Now as we go forward, as I mentioned earlier, 64-bit is a place where we actually see the opportunity for ARM broadening. Our focus remains in the data center area for the beachhead. But as we get to 64-bit technology, it allows us to go and address other markets that are concerned with energy efficiency or space constraints. So again, energy-constrained systems starting in data centers, but areas of high-performance computing. Some areas of enterprises. If you think about New York where they're less about our power constraint -- it's a little bit about power constraint, but it's about space. People that are wanting a private cloud and are wanting to necessarily put all of their information out into public clouds like Amazon, but you've only got a small space in your New York Stock Exchange area or in Japan. How do you go and cram more density around that particular problem? We see opportunities there.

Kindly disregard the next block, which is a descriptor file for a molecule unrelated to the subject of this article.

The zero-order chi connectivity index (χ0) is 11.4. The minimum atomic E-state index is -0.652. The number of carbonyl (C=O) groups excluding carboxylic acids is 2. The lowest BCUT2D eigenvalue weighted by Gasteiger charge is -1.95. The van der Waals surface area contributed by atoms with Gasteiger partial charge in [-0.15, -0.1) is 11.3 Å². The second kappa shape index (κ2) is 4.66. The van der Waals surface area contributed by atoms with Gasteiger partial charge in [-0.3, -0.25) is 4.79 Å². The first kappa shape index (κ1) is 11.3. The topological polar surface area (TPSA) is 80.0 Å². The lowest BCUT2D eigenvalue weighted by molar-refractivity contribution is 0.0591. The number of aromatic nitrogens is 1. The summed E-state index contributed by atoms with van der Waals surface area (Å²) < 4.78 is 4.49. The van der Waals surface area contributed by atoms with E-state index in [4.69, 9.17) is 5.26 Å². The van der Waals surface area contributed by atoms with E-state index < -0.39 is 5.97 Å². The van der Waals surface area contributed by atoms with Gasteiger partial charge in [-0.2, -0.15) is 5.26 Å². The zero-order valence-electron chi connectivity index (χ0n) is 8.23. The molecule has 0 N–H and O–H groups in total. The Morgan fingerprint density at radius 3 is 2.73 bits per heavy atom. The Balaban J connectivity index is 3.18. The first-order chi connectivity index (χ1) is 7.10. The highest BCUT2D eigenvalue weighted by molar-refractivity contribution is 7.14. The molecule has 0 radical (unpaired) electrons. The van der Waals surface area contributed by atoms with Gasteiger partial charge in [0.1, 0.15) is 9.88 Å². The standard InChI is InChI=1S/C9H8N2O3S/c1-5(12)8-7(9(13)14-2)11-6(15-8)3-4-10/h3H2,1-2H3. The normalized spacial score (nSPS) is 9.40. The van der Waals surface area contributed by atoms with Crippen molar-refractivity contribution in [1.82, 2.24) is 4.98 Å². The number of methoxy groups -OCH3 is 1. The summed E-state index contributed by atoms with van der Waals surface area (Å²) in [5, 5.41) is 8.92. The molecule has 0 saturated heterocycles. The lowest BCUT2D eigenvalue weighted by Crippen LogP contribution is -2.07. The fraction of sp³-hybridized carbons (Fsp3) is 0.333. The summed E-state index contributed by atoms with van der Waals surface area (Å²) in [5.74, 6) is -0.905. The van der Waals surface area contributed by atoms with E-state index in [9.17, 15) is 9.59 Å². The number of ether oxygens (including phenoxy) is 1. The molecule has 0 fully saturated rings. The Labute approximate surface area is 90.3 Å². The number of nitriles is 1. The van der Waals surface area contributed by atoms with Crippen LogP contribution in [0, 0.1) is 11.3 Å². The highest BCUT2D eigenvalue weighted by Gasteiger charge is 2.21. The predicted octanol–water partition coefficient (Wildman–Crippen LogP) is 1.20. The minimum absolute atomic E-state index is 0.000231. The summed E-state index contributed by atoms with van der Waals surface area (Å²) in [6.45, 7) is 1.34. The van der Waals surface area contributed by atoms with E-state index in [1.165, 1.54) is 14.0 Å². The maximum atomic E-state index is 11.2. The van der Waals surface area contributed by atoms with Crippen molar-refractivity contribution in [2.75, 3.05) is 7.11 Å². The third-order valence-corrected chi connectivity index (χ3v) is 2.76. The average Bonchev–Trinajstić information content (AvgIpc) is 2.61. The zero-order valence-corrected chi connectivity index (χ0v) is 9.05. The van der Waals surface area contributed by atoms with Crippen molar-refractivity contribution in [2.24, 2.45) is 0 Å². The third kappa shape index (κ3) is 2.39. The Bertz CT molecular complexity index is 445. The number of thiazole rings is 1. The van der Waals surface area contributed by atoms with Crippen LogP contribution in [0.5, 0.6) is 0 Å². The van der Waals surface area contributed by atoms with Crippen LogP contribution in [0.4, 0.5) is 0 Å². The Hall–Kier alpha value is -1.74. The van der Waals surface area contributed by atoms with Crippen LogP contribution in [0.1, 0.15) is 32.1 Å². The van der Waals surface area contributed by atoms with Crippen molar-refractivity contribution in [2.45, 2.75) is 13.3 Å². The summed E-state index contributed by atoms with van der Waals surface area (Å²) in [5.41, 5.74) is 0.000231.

Emerging markets. Simon talked earlier, I think, about how we see smartphones being adopted not just in the U.S. but very broadly out into emerging markets. How does that technology go out there in spaces? How do you serve that technology at the other end of the wire in places where there's limited power or very unreliable power? And again, real cost constrained. So we see some massive opportunities there where people can rethink servers based on solving these problems.

So we start the software ecosystem now. We've been working with Applied Micro, whose one of the pioneers in this space. So there's one of our silicon partners. This is one of their FPGA boards down in the low-end corner there. So this is a board that's software compatible with what they come -- have coming down the road in terms of real silicon chips, but it allows us to get that stuff out into software partners and get that software ready for when they have devices and, to be frank, when other of our v8 partners have their devices, too. So we intersect to market their chips with software, and we move forward from there.